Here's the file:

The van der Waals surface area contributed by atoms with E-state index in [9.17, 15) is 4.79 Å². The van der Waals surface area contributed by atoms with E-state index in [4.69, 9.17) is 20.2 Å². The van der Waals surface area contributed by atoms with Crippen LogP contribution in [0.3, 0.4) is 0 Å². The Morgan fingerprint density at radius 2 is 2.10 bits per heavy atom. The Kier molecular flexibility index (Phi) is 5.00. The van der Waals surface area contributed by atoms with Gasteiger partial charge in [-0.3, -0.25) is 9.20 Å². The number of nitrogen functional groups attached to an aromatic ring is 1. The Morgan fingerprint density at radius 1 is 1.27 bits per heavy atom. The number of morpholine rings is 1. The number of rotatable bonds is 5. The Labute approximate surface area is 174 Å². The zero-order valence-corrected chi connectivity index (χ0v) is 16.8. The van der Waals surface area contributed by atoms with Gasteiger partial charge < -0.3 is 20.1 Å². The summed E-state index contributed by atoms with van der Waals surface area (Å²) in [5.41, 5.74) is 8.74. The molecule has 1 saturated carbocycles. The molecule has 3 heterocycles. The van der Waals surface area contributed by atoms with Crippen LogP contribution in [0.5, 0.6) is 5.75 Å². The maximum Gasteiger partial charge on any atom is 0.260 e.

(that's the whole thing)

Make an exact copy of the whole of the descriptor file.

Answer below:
The van der Waals surface area contributed by atoms with E-state index in [9.17, 15) is 4.79 Å². The van der Waals surface area contributed by atoms with E-state index in [4.69, 9.17) is 20.2 Å². The van der Waals surface area contributed by atoms with Crippen LogP contribution in [0.3, 0.4) is 0 Å². The Morgan fingerprint density at radius 2 is 2.10 bits per heavy atom. The Kier molecular flexibility index (Phi) is 5.00. The van der Waals surface area contributed by atoms with Gasteiger partial charge in [-0.3, -0.25) is 9.20 Å². The number of nitrogen functional groups attached to an aromatic ring is 1. The Morgan fingerprint density at radius 1 is 1.27 bits per heavy atom. The number of morpholine rings is 1. The number of rotatable bonds is 5. The Labute approximate surface area is 174 Å². The zero-order valence-corrected chi connectivity index (χ0v) is 16.8. The van der Waals surface area contributed by atoms with Gasteiger partial charge < -0.3 is 20.1 Å². The summed E-state index contributed by atoms with van der Waals surface area (Å²) in [5.41, 5.74) is 8.74. The molecule has 1 saturated carbocycles. The molecule has 3 heterocycles. The van der Waals surface area contributed by atoms with Crippen LogP contribution in [0.5, 0.6) is 5.75 Å². The maximum Gasteiger partial charge on any atom is 0.260 e.